Abortion

Hard Problems People Don’t Want to Talk About

June 14, 2019

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Hard Problems People Don’t Want to Talk About

In Box v. Planned Parenthood, Justice Ginsburg quips that one of Justice Thomas’ footnotes to his opinion “displays more heat than light.” The description is equally true of Thomas’ opinion itself. For, concerned that abortion not become “a tool of modern-day eugenics,” Thomas strangely provides a history of eugenics, as if there were any reason to believe that current abortion laws and practices in this country merit comparison to it. In the future, Thomas seems to think, abortion might become eugenic in character. Current abortion law in Indiana, he writes,

makes it illegal for an abortion provider to perform an abortion in Indiana when the provider knows that the mother is seeking the abortion solely because of the child’s race, sex, diagnosis of Down syndrome, disability, or related characteristics…. Each of the immutable characteristics protected by this law can be known relatively early in a pregnancy, and the law prevents them from becoming the sole criterion for deciding whether the child will live or die. Put differently, this law [i.e., that signed into law by Governor Mike Pence in 2016] and other laws like it promote a State’s compelling interest in preventing abortion from becoming a tool of modern-day eugenics.

The use of abortion to achieve eugenic goals is not merely hypothetical. The foundations for legalizing abortion in America were laid during the early 20th-century birth-control movement. That movement developed alongside the American eugenics movement. And significantly, Planned Parenthood founder Margaret Sanger recognized the eugenic potential of her cause.

Merriam-Webster’s dictionary defines eugenics as “the practice or advocacy of controlled selective breeding of human populations (as by sterilization) to improve the population’s genetic composition.” Eugenics historically describes reproductive controls imposed on other people by paternalistic powers that be. And pace Thomas, it’s inaccurate to equate or liken eugenics, as historically understood and advocated, to a “mother who is seeking…[an] abortion solely because of the child’s race, sex, diagnosis of Down syndrome, disability, or related characteristics.” For here there is no powerful, paternalistic group advocating that members of certain groups be aborted because of their allegedly inferior or undesirable characteristics, let alone “to improve the population’s genetic composition.” In Indiana, as throughout America, there are individual women who get abortions for any number of reasons, but none of these are eugenic.

“[A]bortion is an act rife with the potential for eugenic manipulation,” says Thomas, and “from the beginning, birth control and abortion were promoted as a means of effectuating eugenics.” Very true—but none of this means that performing an “abortion solely because of the child’s race, sex, diagnosis of Down syndrome, disability, or related characteristics” would be eugenic.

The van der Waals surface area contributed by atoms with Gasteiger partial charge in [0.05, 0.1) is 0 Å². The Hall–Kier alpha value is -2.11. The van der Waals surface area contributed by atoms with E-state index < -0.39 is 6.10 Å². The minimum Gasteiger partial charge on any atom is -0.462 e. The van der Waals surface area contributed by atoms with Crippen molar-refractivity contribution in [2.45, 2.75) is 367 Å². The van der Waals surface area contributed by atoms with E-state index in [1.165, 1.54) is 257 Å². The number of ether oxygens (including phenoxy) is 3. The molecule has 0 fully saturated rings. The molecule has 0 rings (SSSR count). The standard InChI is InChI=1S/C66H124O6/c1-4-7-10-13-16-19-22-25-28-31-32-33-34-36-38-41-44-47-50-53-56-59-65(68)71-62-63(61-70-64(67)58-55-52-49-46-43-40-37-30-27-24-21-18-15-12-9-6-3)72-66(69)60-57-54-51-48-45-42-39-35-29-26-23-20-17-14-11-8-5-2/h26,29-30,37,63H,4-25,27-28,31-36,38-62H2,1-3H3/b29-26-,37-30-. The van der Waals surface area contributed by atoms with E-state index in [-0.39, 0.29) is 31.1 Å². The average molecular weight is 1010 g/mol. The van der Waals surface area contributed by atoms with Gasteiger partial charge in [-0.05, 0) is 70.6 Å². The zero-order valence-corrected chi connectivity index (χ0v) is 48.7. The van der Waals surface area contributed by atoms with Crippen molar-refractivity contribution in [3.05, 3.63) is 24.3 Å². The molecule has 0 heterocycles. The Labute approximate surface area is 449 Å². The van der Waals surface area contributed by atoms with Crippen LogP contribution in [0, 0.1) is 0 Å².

Nor is there any reason, in contemporary America, to believe eugenics is likely to become legal. Indeed, Americans have such sentimental faith in what they call equality—a confused artifact of Christianity, and which should not be confounded with justice—that getting eugenics on the table is about as likely as repealing the Nineteenth Amendment.

“If a baby is not consistent with one’s intentions, desires, expectations, and so forth, may one abort it?”

“[A]bortion in the United States is…marked by a considerable racial disparity,” Thomas observes. And he goes on:

The reported nationwide abortion ratio—the number of abortions per 1,000 live births—among black women is nearly 3.5 times the ratio for white women…. And there are areas of New York City in which black children are more likely to be aborted than they are to be born alive—and are up to eight times more likely to be aborted than white children in the same area.

What Thomas doesn’t tell us is that black women have more abortions because they have higher pregnancy rates, and earlier and more unprotected sex. Furthermore, their marriage rates are low, and therefore their pregnancies and births are burdensome and more often occur in poverty. This is an awful situation, but it has nothing to do with eugenics, because nobody is making black women do what they do.

Still, we may be grateful for the passage, as it’s just the sort of thing that leads David French and other neocons to twaddle about the “racist nature” of abortion—always a droll spectacle: “Get off the Democrat slave plantation! You have rights, and you are my equal, but you’ve been duped for too long!”

Nearly all pregnancies are preventable: Either don’t have sex or use contraception (which prevents nearly all pregnancies). In choosing to have sex, women know, whether or not a baby is intended or wanted, that pregnancy may result, and as such, they’re responsible for the consequences of their actions. This scenario comprehends most pregnancies, which are consistent with what I called the autonomy principle in last week’s column.